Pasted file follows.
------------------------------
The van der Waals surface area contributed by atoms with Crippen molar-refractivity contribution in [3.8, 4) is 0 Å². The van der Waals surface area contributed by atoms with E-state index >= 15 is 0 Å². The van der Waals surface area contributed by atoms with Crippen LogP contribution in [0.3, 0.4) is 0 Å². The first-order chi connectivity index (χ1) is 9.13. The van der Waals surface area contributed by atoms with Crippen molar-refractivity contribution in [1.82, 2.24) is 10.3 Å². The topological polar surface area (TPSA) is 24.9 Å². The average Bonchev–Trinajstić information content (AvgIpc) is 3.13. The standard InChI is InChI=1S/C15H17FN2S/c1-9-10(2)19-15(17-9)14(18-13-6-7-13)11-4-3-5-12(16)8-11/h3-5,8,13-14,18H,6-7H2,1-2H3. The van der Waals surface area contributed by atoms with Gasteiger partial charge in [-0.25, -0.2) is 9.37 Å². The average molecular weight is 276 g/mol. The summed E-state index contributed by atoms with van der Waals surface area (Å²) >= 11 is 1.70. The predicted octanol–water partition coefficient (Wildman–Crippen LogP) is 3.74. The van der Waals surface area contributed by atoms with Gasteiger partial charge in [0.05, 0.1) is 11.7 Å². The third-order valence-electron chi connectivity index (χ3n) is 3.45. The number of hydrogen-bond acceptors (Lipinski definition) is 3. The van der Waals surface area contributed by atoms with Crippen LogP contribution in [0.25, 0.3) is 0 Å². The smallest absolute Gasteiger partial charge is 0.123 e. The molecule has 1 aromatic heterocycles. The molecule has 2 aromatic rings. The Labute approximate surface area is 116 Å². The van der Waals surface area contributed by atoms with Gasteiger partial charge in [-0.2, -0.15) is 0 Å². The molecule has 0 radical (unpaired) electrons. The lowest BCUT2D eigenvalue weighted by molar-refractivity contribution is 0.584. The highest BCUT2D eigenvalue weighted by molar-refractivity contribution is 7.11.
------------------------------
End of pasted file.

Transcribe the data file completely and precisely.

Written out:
The van der Waals surface area contributed by atoms with Crippen molar-refractivity contribution in [3.8, 4) is 0 Å². The van der Waals surface area contributed by atoms with E-state index >= 15 is 0 Å². The van der Waals surface area contributed by atoms with Crippen LogP contribution in [0.3, 0.4) is 0 Å². The first-order chi connectivity index (χ1) is 9.13. The van der Waals surface area contributed by atoms with Crippen molar-refractivity contribution in [1.82, 2.24) is 10.3 Å². The topological polar surface area (TPSA) is 24.9 Å². The average Bonchev–Trinajstić information content (AvgIpc) is 3.13. The standard InChI is InChI=1S/C15H17FN2S/c1-9-10(2)19-15(17-9)14(18-13-6-7-13)11-4-3-5-12(16)8-11/h3-5,8,13-14,18H,6-7H2,1-2H3. The van der Waals surface area contributed by atoms with Gasteiger partial charge in [-0.25, -0.2) is 9.37 Å². The average molecular weight is 276 g/mol. The summed E-state index contributed by atoms with van der Waals surface area (Å²) >= 11 is 1.70. The predicted octanol–water partition coefficient (Wildman–Crippen LogP) is 3.74. The van der Waals surface area contributed by atoms with Gasteiger partial charge in [0.05, 0.1) is 11.7 Å². The third-order valence-electron chi connectivity index (χ3n) is 3.45. The number of hydrogen-bond acceptors (Lipinski definition) is 3. The van der Waals surface area contributed by atoms with Crippen LogP contribution in [0.25, 0.3) is 0 Å². The smallest absolute Gasteiger partial charge is 0.123 e. The molecule has 1 aromatic heterocycles. The molecule has 2 aromatic rings. The Labute approximate surface area is 116 Å². The van der Waals surface area contributed by atoms with Gasteiger partial charge in [-0.2, -0.15) is 0 Å². The molecule has 0 radical (unpaired) electrons. The lowest BCUT2D eigenvalue weighted by molar-refractivity contribution is 0.584. The highest BCUT2D eigenvalue weighted by molar-refractivity contribution is 7.11.